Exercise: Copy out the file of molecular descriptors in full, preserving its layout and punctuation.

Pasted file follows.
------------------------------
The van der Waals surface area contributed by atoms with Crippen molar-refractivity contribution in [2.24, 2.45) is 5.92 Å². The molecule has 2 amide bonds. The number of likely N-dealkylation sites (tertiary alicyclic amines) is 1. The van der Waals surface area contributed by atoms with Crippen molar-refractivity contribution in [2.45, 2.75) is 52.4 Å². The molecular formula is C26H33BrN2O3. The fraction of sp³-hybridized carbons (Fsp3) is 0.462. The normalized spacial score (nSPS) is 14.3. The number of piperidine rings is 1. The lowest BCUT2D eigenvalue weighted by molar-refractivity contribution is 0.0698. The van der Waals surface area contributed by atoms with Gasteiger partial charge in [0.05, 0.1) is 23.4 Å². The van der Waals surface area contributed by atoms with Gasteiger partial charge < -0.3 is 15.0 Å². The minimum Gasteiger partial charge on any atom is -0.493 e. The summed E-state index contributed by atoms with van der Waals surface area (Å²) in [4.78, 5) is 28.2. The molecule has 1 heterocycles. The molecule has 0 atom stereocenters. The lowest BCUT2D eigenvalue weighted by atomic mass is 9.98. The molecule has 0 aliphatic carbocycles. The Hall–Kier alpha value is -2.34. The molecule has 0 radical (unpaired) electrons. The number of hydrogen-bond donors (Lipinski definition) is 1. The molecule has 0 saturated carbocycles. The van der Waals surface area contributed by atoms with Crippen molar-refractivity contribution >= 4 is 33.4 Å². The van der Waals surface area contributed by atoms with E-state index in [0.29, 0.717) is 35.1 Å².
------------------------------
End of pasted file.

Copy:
The van der Waals surface area contributed by atoms with Crippen molar-refractivity contribution in [2.24, 2.45) is 5.92 Å². The molecule has 2 amide bonds. The number of likely N-dealkylation sites (tertiary alicyclic amines) is 1. The van der Waals surface area contributed by atoms with Crippen molar-refractivity contribution in [2.45, 2.75) is 52.4 Å². The molecular formula is C26H33BrN2O3. The fraction of sp³-hybridized carbons (Fsp3) is 0.462. The normalized spacial score (nSPS) is 14.3. The number of piperidine rings is 1. The lowest BCUT2D eigenvalue weighted by molar-refractivity contribution is 0.0698. The van der Waals surface area contributed by atoms with Gasteiger partial charge in [0.05, 0.1) is 23.4 Å². The van der Waals surface area contributed by atoms with Gasteiger partial charge < -0.3 is 15.0 Å². The minimum Gasteiger partial charge on any atom is -0.493 e. The summed E-state index contributed by atoms with van der Waals surface area (Å²) in [4.78, 5) is 28.2. The molecule has 1 heterocycles. The molecule has 0 atom stereocenters. The lowest BCUT2D eigenvalue weighted by atomic mass is 9.98. The molecule has 0 aliphatic carbocycles. The Hall–Kier alpha value is -2.34. The molecule has 0 radical (unpaired) electrons. The number of hydrogen-bond donors (Lipinski definition) is 1. The molecule has 0 saturated carbocycles. The van der Waals surface area contributed by atoms with Crippen molar-refractivity contribution >= 4 is 33.4 Å². The van der Waals surface area contributed by atoms with E-state index in [0.29, 0.717) is 35.1 Å².